A program that provides peer-to-peer health counseling applies U-M research in a faith-based setting. See how it’s helping parishioners in need.
Churches play a central role in many communities, a role that can include preaching the gospel of good health.
That’s what inspired Gretchen Piatt, Ph.D., MPH, to develop and launch the Praise Diabetes Project in black churches throughout Detroit. The program trains worship leaders and churchgoers in diabetes self-management support services — and, in turn, helps empower those individuals to hold their own diabetes support groups.
The project marks a five-year effort among researchers in the Department of Learning Health Sciences at the University of Michigan who have studied black Detroit residents with type 2 diabetes.
And it serves a major need. “Type 2 diabetes is the most common form of diabetes, and African-Americans are twice as likely to have it compared to their Caucasian counterparts,” says Piatt, an associate professor of learning health sciences at U-M.
“In addition, African-Americans experience higher rates of diabetes-related complications, so translating my work into practice was hugely necessary.”
A population in need
Diabetes requires ongoing self-management and support services throughout a person’s lifetime. These services could be as simple as classes on meal planning, carbohydrate counting and blood sugar monitoring.
But that’s often a challenge for many people with the disease, regardless of ethnicity or income.
“At best, people with diabetes see their health care providers three to four times per year for approximately 15 minutes each time,” Piatt says. “This means that the responsibility of diabetes self-management falls on the patients’ shoulders 95 percent of the time.”
Diabetes education works well to improve outcomes in the short term, she notes. But many people with diabetes can’t sustain those improvements without continued support services.
"[T]he responsibility of diabetes self-management falls on the patients’ shoulders 95 percent of the time."
Gretchen Piatt, Ph.D., MPH
A significant challenge: These services are not a covered benefit in the American health care system. Medicare covers only 10 hours of diabetes education and a yearly two-hour “booster session” over a patient’s lifetime.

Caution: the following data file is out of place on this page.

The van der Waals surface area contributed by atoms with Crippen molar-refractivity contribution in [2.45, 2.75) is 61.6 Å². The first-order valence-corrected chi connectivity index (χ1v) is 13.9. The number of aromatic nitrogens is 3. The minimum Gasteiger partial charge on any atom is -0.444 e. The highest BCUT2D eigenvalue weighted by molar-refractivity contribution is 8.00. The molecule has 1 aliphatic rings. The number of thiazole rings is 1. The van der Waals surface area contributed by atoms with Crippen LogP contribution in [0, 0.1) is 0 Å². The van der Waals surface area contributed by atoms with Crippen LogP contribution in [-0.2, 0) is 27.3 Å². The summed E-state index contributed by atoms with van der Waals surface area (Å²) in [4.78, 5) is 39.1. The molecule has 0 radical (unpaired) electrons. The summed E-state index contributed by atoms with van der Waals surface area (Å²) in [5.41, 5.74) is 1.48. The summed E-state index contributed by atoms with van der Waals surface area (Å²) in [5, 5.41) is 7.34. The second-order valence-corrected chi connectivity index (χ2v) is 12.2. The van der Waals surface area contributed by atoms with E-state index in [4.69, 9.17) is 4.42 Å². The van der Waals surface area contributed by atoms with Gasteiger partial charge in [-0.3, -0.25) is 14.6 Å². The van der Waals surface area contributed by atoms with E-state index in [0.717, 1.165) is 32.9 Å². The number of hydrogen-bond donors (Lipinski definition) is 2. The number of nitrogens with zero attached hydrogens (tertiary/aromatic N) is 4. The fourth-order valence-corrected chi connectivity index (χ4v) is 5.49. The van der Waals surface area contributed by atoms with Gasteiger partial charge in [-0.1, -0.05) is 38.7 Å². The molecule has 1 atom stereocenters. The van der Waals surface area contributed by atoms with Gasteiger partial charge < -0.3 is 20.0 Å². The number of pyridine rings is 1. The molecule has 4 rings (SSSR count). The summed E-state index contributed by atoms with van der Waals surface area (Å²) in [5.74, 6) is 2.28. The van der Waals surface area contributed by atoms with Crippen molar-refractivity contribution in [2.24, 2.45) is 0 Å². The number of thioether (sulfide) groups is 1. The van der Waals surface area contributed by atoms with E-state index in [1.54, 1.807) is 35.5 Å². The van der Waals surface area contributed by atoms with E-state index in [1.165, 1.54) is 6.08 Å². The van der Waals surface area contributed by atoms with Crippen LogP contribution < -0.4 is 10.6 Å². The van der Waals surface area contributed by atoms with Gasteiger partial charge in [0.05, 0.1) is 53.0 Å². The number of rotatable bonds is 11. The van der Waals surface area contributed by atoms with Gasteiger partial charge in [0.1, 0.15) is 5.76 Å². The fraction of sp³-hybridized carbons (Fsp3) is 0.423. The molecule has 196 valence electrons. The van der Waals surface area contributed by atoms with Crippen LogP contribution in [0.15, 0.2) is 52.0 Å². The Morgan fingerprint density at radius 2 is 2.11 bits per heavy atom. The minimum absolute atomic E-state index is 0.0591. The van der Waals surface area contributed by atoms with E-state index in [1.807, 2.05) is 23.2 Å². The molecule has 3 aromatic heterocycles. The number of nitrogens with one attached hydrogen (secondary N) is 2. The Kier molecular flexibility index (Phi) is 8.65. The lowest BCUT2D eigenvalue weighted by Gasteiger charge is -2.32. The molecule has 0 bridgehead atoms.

“Because this lack of services is so significant, we saw a critical need to develop, evaluate and understand effective self-management support models for underserved communities,” Piatt says.
Karein Freehill, a certified diabetes educator with Michigan Medicine, prepares for a meeting.
Strength in numbers
Today, the Praise program has grown beyond Detroit to encompass 21 churches and 300 participants in Ypsilanti, Toledo and Flint.
The effort mirrors the purpose of church itself: neighbors helping one another.
“When my pastor first told us that our church was contacted by U-M to participate in the Praise program, I was inspired to become involved,” says Carolyn Candie, who now serves as a program peer leader at Hopewell Missionary Baptist Church in Detroit, where she has been a member since 1988.
For Candie, the cause is personal: “I was diagnosed as a prediabetic in 1996 and now, as a 70-year-old retiree, I have realized that through helping others, managing my own health has become easier.”
There are about 15,000 certified diabetes educators in the United States — a small number compared with the 30 million people living with diabetes. The Praise Diabetes Project aims to increase the flow of information, provide actionable advice and build community among patients.
“Many participants first come to the group feeling lost and unsure of how to manage their disease and subsequently improve their lives,” says Candie, who holds monthly sessions at her church.
“I work to empower them with education on how food and exercise affect their glucose levels and how problem-solving can make things easier when it comes to living with type 2 diabetes.”
Keeping the faith
According to Piatt’s research, Praise Diabetes Project participants have reported improved health after seeking support, including a decrease in A1c levels, a long-term measure of glycemic control that helps prevent health complications associated with diabetes.
There are other benefits, too.
“The emotional investment I have made — and its positive residual impact on my fellow church members — is truly the greatest gift,” Candie says. “It’s a reminder that sometimes all you need is community to get through the thick of it, even type 2 diabetes.”
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